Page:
Short answer: normally transliterated Russian names cannot start with
Long answer: sometimes the name bearer can change that.
There is a law (Приложение N 6 к Приказу ФМС от 26.03.2014 N 211) that explicitly states how Cyrillic names should be transliterated in Russian-issued foreign passports. However, it also states that the applicant may have their name registered in another transliteration variant if they provide an official document (e.g. a passport issued under older rules, by the foreign country's authority etc).
Also, some people prefer to use more "westernized" variants of their names (especially in social networks):
Константин → Constantin (instead of Konstantin)
Клавдия → Claudia (instead of Klavdiya)
Клара → Clara (instead of Klara)
This may also apply to foreign citizens of Russian descent. One notable example is Russian-Estonian Климент Иванов (Clement Ivanov).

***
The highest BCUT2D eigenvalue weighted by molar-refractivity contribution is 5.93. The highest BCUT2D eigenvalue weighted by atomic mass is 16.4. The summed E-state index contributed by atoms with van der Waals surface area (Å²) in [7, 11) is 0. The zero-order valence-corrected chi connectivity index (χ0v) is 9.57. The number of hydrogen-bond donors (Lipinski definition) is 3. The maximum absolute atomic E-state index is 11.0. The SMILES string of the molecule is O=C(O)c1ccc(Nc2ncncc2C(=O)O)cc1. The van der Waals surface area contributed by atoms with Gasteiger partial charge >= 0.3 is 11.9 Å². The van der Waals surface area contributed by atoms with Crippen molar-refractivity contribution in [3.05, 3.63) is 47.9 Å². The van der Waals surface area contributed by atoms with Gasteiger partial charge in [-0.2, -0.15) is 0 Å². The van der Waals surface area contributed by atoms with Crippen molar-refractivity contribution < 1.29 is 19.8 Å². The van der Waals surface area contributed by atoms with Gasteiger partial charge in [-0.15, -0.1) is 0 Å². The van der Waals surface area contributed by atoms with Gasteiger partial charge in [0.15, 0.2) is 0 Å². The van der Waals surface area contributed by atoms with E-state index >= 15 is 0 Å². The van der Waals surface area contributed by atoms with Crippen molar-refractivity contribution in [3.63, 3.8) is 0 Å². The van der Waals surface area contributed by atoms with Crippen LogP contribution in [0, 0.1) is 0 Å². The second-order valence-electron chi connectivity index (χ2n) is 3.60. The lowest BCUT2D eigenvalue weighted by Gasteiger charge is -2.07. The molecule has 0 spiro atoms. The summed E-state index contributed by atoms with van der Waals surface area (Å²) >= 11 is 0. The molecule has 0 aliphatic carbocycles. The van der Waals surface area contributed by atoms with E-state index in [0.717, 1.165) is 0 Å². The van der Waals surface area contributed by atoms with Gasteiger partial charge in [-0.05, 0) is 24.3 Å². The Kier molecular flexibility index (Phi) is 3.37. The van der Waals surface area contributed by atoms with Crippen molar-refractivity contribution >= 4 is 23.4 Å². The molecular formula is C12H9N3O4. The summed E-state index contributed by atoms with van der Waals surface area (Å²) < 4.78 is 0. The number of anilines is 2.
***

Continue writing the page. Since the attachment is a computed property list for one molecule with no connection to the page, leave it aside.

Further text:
C aside, there are also other interesting cases. Famous boxer Владимир Кличко spent most of his career in Germany and was promoted there, so he chose that his name be written in German translit: Wladimir Wladimirowitsch Klitschko. This variant passed on into all official sources. A counterexample is another famous boxer Костя Цзю, known internationally as Kostya Tszyu, which is closer to traditional Latin transliteration of Russian. As he is of Korean descent, he may have chosen to have it spelled Ju (주), but obviously preferred not to.